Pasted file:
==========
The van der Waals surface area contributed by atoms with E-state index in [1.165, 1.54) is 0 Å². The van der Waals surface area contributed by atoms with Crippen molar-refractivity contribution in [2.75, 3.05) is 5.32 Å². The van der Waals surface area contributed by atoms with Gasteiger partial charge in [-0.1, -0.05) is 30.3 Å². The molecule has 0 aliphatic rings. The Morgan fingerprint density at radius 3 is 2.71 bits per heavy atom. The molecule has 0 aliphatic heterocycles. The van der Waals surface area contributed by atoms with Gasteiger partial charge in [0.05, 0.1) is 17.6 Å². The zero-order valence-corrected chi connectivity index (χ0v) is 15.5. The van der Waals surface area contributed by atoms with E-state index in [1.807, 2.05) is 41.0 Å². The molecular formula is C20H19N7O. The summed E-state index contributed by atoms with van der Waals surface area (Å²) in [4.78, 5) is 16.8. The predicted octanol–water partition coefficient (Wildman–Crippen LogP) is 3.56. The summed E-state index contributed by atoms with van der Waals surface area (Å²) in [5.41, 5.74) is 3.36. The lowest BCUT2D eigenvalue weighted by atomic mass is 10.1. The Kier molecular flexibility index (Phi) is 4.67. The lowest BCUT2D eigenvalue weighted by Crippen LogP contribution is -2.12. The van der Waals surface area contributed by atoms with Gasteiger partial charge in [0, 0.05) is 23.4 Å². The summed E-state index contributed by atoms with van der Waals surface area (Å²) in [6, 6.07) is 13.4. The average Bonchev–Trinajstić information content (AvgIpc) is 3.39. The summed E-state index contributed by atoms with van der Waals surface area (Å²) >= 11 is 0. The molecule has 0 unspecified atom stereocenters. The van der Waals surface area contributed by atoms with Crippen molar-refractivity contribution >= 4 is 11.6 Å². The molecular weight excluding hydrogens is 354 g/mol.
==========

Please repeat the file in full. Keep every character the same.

The van der Waals surface area contributed by atoms with E-state index in [1.165, 1.54) is 0 Å². The van der Waals surface area contributed by atoms with Crippen molar-refractivity contribution in [2.75, 3.05) is 5.32 Å². The van der Waals surface area contributed by atoms with Gasteiger partial charge in [-0.1, -0.05) is 30.3 Å². The molecule has 0 aliphatic rings. The Morgan fingerprint density at radius 3 is 2.71 bits per heavy atom. The molecule has 0 aliphatic heterocycles. The van der Waals surface area contributed by atoms with Gasteiger partial charge in [0.05, 0.1) is 17.6 Å². The zero-order valence-corrected chi connectivity index (χ0v) is 15.5. The van der Waals surface area contributed by atoms with E-state index in [1.807, 2.05) is 41.0 Å². The molecular formula is C20H19N7O. The summed E-state index contributed by atoms with van der Waals surface area (Å²) in [4.78, 5) is 16.8. The predicted octanol–water partition coefficient (Wildman–Crippen LogP) is 3.56. The summed E-state index contributed by atoms with van der Waals surface area (Å²) in [5.41, 5.74) is 3.36. The lowest BCUT2D eigenvalue weighted by atomic mass is 10.1. The Kier molecular flexibility index (Phi) is 4.67. The lowest BCUT2D eigenvalue weighted by Crippen LogP contribution is -2.12. The van der Waals surface area contributed by atoms with Gasteiger partial charge in [0, 0.05) is 23.4 Å². The summed E-state index contributed by atoms with van der Waals surface area (Å²) in [6, 6.07) is 13.4. The average Bonchev–Trinajstić information content (AvgIpc) is 3.39. The summed E-state index contributed by atoms with van der Waals surface area (Å²) >= 11 is 0. The molecule has 0 unspecified atom stereocenters. The van der Waals surface area contributed by atoms with Crippen molar-refractivity contribution >= 4 is 11.6 Å². The molecular weight excluding hydrogens is 354 g/mol.